That was all well and good, but as you know I have a very busy schedule and can't possibly fit one more thing in. And what about overnights? I can't meditate at a client's house. I would have to cut something else out, but what?

I spent the next 24 hours pondering where on earth I would find 5 minutes a day. It was the first thing in my head in the morning when I hit my snooze button. And then 6 minutes later as I hit my snooze button again. And then 6 minutes later ... Oh. I found 5 minutes.

I downloaded an app that started me off even gentler, with a three minute meditation, that I could take anywhere. Slowly it increased the time of my meditation practice as I decreased the frequency and duration of my snoozes. I am now up to 12 minutes of morning meditation and down to two 3 minute snoozes -- and this time, I'll keep it off!

And for my cats? Easing into meditation worked just as well for them. They know that while I sit down, they are supposed to eat breakfast. Sometimes I will get a soft nuzzle or good morning meow, which I can be aware of and let go. Other times, if I have been away on overnights, the meditation session doesn't go over too well and the insistent face hitters come back. That's fine, I simply stroke them mindfully for a few minutes of petting mediation. A treat for all!

Wednesday, February 17, 2016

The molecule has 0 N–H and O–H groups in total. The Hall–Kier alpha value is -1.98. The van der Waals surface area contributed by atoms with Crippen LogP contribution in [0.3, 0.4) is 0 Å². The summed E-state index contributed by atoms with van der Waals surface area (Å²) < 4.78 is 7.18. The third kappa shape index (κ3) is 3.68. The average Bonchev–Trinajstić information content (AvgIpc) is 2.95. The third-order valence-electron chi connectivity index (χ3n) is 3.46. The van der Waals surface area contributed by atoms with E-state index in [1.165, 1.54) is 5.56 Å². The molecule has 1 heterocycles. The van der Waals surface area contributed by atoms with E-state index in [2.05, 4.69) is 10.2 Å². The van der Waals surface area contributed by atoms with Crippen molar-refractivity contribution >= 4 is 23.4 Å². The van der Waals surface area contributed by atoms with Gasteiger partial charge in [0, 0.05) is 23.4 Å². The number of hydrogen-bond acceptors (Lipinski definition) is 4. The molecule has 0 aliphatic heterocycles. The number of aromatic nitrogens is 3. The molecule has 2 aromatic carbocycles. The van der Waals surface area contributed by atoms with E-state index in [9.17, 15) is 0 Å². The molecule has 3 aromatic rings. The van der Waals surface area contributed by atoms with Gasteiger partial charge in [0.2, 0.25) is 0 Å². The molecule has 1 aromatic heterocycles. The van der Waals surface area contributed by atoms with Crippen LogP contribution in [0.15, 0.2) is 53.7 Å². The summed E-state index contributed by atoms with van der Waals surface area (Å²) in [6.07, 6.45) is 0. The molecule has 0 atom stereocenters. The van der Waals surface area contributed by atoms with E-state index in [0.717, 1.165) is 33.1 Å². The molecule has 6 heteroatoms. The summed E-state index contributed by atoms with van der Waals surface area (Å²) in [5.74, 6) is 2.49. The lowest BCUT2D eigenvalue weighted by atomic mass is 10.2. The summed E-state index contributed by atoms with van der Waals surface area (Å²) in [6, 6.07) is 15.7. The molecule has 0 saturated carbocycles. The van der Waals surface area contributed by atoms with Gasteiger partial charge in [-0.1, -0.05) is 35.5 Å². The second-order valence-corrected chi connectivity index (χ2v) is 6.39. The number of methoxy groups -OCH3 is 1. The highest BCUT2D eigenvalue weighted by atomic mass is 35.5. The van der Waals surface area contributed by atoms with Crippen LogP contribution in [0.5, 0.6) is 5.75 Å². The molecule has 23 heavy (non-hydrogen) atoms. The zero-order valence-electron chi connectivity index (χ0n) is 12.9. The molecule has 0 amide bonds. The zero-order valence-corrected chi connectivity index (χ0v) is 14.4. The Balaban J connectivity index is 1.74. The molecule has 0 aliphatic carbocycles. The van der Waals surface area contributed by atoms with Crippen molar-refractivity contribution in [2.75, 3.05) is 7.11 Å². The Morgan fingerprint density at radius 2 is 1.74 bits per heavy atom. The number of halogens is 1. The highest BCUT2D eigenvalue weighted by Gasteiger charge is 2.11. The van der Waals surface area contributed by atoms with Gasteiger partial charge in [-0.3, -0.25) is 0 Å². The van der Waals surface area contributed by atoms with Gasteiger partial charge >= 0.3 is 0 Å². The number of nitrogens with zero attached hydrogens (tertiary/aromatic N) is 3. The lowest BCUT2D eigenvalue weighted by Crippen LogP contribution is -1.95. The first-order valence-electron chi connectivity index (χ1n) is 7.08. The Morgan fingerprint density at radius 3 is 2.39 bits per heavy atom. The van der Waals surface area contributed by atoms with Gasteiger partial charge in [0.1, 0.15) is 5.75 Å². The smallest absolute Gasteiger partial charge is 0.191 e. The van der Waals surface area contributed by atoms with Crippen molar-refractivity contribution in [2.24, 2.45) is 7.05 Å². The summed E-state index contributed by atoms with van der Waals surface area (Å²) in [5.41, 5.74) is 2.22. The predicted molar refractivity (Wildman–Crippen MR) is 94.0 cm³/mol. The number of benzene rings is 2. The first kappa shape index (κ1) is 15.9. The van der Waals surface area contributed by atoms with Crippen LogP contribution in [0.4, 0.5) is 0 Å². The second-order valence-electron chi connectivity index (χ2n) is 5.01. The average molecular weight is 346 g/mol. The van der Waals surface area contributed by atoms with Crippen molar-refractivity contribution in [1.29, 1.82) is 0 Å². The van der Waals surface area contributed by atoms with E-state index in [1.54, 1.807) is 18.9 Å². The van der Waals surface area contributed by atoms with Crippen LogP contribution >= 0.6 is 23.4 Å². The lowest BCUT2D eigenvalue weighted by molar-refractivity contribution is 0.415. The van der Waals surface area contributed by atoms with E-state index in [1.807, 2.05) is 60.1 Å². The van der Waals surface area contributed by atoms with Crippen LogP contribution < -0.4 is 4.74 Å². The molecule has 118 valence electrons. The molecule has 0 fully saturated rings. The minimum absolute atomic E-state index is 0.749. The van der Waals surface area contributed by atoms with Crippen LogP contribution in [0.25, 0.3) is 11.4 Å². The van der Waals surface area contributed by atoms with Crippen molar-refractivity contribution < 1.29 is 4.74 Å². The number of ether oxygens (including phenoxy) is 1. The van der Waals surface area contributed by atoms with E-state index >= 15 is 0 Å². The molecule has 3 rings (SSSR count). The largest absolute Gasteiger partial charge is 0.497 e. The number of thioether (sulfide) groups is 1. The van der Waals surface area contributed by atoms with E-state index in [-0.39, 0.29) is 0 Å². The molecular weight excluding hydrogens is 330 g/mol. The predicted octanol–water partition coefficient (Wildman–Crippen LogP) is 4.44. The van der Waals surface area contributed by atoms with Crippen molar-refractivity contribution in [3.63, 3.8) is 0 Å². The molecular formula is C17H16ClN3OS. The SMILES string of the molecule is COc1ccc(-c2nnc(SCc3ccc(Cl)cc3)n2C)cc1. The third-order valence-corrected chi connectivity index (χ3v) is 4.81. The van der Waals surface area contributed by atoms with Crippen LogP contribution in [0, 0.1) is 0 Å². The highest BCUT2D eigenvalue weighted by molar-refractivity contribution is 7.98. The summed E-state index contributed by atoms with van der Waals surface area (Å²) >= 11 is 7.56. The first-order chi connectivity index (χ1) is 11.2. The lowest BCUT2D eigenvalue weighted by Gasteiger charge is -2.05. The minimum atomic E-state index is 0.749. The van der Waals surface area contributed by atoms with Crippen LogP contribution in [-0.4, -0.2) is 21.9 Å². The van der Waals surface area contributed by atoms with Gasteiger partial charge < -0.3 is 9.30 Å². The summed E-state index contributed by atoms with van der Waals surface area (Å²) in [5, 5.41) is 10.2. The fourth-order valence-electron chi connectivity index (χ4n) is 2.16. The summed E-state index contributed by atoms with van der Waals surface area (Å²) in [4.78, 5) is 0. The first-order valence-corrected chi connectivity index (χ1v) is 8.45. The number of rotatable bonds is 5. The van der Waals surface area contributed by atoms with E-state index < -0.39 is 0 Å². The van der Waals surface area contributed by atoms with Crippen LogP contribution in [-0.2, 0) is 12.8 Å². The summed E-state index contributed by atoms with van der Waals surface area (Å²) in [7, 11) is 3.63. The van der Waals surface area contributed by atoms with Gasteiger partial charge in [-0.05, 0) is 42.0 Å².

"I like your dreads"

Who doesn't like a heartfelt compliment? You know that fantastic feeling-like-a-million-bucks moment when you're walking down the street in your flashy coat you finally got to wear after buying it on an off season discount last summer and a complete stranger goes "Nice coat!" ... Yeaah!! Feels good.

I'll never forget the first time someone complimented my dreads. Like most newbies, my locs looked awful. I frequently covered them up with a scarf in the style of a thick headband just so I could walk out the door. And then, out of nowhere, the cashier at the gas station said to me -- I remember it word for word -- "How did you get your hair to dread so fast?" I kid you not, I collapsed on the candy counter and said "Thank you!!!" like she had offered me a sip of water in the desert.

Slowly, as my locs began to mature, the compliments increased. People with silver hair couldn't wait to tell me how much they liked my look because they used to be hippies, you know. Teenage misfits too cool to speak to anyone would set aside two very special words for me: "Sweet hair." Many would gush or ask questions, but the most common compliment to this day was the simple "I like your dreads."

At first all the attention made me blush and say thank you to the sidewalk. Sometimes it still does. But as time went on, I got used to and even slightly annoyed with the ubiquitous "I like your dreads." A lot of times, this said more about the other person than me. They tended to look very proud of themselves, perhaps because they aren't used to complimenting strangers. Or some of them would linger and want to start a conversation with me, which I'm afraid isn't easy to do. Many yell it out of their car windows and are gone before I can respond.